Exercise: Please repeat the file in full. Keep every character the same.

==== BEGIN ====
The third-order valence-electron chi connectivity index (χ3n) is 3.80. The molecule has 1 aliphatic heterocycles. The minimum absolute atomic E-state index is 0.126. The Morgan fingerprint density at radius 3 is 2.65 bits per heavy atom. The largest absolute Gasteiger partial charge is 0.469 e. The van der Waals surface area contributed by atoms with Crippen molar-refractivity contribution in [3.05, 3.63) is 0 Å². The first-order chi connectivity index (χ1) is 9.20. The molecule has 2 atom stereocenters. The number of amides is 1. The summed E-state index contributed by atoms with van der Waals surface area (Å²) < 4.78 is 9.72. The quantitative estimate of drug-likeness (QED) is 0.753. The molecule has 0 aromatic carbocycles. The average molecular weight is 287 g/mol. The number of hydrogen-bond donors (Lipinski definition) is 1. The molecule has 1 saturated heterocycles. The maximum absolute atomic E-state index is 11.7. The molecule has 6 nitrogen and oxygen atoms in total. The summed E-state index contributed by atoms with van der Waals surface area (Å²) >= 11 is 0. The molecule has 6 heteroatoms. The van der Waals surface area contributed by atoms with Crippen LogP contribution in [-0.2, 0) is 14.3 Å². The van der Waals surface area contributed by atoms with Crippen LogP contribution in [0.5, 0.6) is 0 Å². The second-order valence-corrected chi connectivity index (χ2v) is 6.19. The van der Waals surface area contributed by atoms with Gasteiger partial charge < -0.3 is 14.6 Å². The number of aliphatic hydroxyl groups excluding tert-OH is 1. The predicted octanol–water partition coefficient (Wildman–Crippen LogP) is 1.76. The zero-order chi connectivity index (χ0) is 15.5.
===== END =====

The third-order valence-electron chi connectivity index (χ3n) is 3.80. The molecule has 1 aliphatic heterocycles. The minimum absolute atomic E-state index is 0.126. The Morgan fingerprint density at radius 3 is 2.65 bits per heavy atom. The largest absolute Gasteiger partial charge is 0.469 e. The van der Waals surface area contributed by atoms with Crippen molar-refractivity contribution in [3.05, 3.63) is 0 Å². The first-order chi connectivity index (χ1) is 9.20. The molecule has 2 atom stereocenters. The number of amides is 1. The summed E-state index contributed by atoms with van der Waals surface area (Å²) < 4.78 is 9.72. The quantitative estimate of drug-likeness (QED) is 0.753. The molecule has 0 aromatic carbocycles. The average molecular weight is 287 g/mol. The number of hydrogen-bond donors (Lipinski definition) is 1. The molecule has 1 saturated heterocycles. The maximum absolute atomic E-state index is 11.7. The molecule has 6 nitrogen and oxygen atoms in total. The summed E-state index contributed by atoms with van der Waals surface area (Å²) >= 11 is 0. The molecule has 6 heteroatoms. The van der Waals surface area contributed by atoms with Crippen LogP contribution in [-0.2, 0) is 14.3 Å². The van der Waals surface area contributed by atoms with Crippen LogP contribution in [0.5, 0.6) is 0 Å². The second-order valence-corrected chi connectivity index (χ2v) is 6.19. The van der Waals surface area contributed by atoms with Gasteiger partial charge < -0.3 is 14.6 Å². The number of aliphatic hydroxyl groups excluding tert-OH is 1. The predicted octanol–water partition coefficient (Wildman–Crippen LogP) is 1.76. The zero-order chi connectivity index (χ0) is 15.5.